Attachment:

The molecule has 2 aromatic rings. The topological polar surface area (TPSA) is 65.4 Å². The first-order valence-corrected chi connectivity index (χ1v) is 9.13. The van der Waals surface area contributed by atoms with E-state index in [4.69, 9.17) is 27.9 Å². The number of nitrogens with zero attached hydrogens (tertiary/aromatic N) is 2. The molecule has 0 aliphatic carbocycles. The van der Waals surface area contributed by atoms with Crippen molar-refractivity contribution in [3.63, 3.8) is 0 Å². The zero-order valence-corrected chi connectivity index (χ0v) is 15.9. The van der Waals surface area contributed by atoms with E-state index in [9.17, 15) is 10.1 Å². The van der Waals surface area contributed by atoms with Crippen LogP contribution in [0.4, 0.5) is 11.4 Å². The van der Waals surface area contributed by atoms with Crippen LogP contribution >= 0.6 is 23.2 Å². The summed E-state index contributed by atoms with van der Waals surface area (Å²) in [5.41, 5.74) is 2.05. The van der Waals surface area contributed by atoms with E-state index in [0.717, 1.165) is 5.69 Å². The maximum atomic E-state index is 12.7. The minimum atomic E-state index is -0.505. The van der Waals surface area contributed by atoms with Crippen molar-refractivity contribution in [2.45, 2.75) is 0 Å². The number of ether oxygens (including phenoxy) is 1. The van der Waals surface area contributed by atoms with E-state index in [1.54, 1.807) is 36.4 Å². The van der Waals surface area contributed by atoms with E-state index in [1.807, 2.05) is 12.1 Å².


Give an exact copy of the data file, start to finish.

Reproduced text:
The molecule has 2 aromatic rings. The topological polar surface area (TPSA) is 65.4 Å². The first-order valence-corrected chi connectivity index (χ1v) is 9.13. The van der Waals surface area contributed by atoms with E-state index in [4.69, 9.17) is 27.9 Å². The number of nitrogens with zero attached hydrogens (tertiary/aromatic N) is 2. The molecule has 0 aliphatic carbocycles. The van der Waals surface area contributed by atoms with Crippen molar-refractivity contribution in [3.63, 3.8) is 0 Å². The zero-order valence-corrected chi connectivity index (χ0v) is 15.9. The van der Waals surface area contributed by atoms with E-state index in [9.17, 15) is 10.1 Å². The van der Waals surface area contributed by atoms with Crippen LogP contribution in [0.4, 0.5) is 11.4 Å². The van der Waals surface area contributed by atoms with Crippen LogP contribution >= 0.6 is 23.2 Å². The summed E-state index contributed by atoms with van der Waals surface area (Å²) in [5.41, 5.74) is 2.05. The van der Waals surface area contributed by atoms with E-state index in [0.717, 1.165) is 5.69 Å². The maximum atomic E-state index is 12.7. The minimum atomic E-state index is -0.505. The van der Waals surface area contributed by atoms with Crippen molar-refractivity contribution in [2.45, 2.75) is 0 Å². The number of ether oxygens (including phenoxy) is 1. The van der Waals surface area contributed by atoms with E-state index in [1.54, 1.807) is 36.4 Å². The van der Waals surface area contributed by atoms with E-state index in [1.807, 2.05) is 12.1 Å².